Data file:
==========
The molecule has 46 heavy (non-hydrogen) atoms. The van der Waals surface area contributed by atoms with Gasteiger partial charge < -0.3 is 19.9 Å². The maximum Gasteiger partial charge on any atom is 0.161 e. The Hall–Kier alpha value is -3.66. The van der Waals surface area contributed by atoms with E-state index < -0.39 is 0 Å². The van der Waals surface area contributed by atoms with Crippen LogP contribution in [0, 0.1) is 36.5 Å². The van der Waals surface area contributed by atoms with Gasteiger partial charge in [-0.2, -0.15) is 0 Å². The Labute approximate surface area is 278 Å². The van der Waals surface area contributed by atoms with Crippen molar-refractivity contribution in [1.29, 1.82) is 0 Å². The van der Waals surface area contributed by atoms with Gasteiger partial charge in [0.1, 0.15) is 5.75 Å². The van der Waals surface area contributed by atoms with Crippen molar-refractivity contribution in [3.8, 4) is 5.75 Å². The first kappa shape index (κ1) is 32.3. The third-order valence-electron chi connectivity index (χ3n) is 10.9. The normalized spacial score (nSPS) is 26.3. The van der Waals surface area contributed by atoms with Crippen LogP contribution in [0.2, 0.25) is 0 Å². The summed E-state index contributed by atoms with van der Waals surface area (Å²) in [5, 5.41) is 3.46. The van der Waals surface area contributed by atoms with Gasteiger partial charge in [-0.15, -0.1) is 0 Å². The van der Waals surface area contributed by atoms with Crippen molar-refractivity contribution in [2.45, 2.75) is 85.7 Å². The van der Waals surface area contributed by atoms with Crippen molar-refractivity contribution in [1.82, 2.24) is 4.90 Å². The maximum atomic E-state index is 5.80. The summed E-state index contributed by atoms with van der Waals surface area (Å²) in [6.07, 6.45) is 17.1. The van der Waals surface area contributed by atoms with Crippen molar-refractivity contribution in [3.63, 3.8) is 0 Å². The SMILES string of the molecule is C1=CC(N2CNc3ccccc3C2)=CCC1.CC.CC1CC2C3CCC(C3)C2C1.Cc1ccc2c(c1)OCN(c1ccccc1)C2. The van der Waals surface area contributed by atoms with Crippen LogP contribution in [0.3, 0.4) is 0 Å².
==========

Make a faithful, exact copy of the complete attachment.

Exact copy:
The molecule has 46 heavy (non-hydrogen) atoms. The van der Waals surface area contributed by atoms with Gasteiger partial charge < -0.3 is 19.9 Å². The maximum Gasteiger partial charge on any atom is 0.161 e. The Hall–Kier alpha value is -3.66. The van der Waals surface area contributed by atoms with E-state index < -0.39 is 0 Å². The van der Waals surface area contributed by atoms with Crippen LogP contribution in [0, 0.1) is 36.5 Å². The van der Waals surface area contributed by atoms with Gasteiger partial charge in [-0.2, -0.15) is 0 Å². The Labute approximate surface area is 278 Å². The van der Waals surface area contributed by atoms with Crippen molar-refractivity contribution in [1.29, 1.82) is 0 Å². The van der Waals surface area contributed by atoms with Gasteiger partial charge in [0.1, 0.15) is 5.75 Å². The van der Waals surface area contributed by atoms with Crippen molar-refractivity contribution in [3.8, 4) is 5.75 Å². The first kappa shape index (κ1) is 32.3. The third-order valence-electron chi connectivity index (χ3n) is 10.9. The normalized spacial score (nSPS) is 26.3. The van der Waals surface area contributed by atoms with Crippen LogP contribution in [0.2, 0.25) is 0 Å². The summed E-state index contributed by atoms with van der Waals surface area (Å²) in [5, 5.41) is 3.46. The van der Waals surface area contributed by atoms with Gasteiger partial charge in [-0.15, -0.1) is 0 Å². The van der Waals surface area contributed by atoms with Crippen molar-refractivity contribution in [2.45, 2.75) is 85.7 Å². The van der Waals surface area contributed by atoms with Crippen molar-refractivity contribution in [1.82, 2.24) is 4.90 Å². The maximum atomic E-state index is 5.80. The summed E-state index contributed by atoms with van der Waals surface area (Å²) in [6.07, 6.45) is 17.1. The van der Waals surface area contributed by atoms with Crippen molar-refractivity contribution in [3.63, 3.8) is 0 Å². The SMILES string of the molecule is C1=CC(N2CNc3ccccc3C2)=CCC1.CC.CC1CC2C3CCC(C3)C2C1.Cc1ccc2c(c1)OCN(c1ccccc1)C2. The van der Waals surface area contributed by atoms with Crippen LogP contribution in [0.3, 0.4) is 0 Å².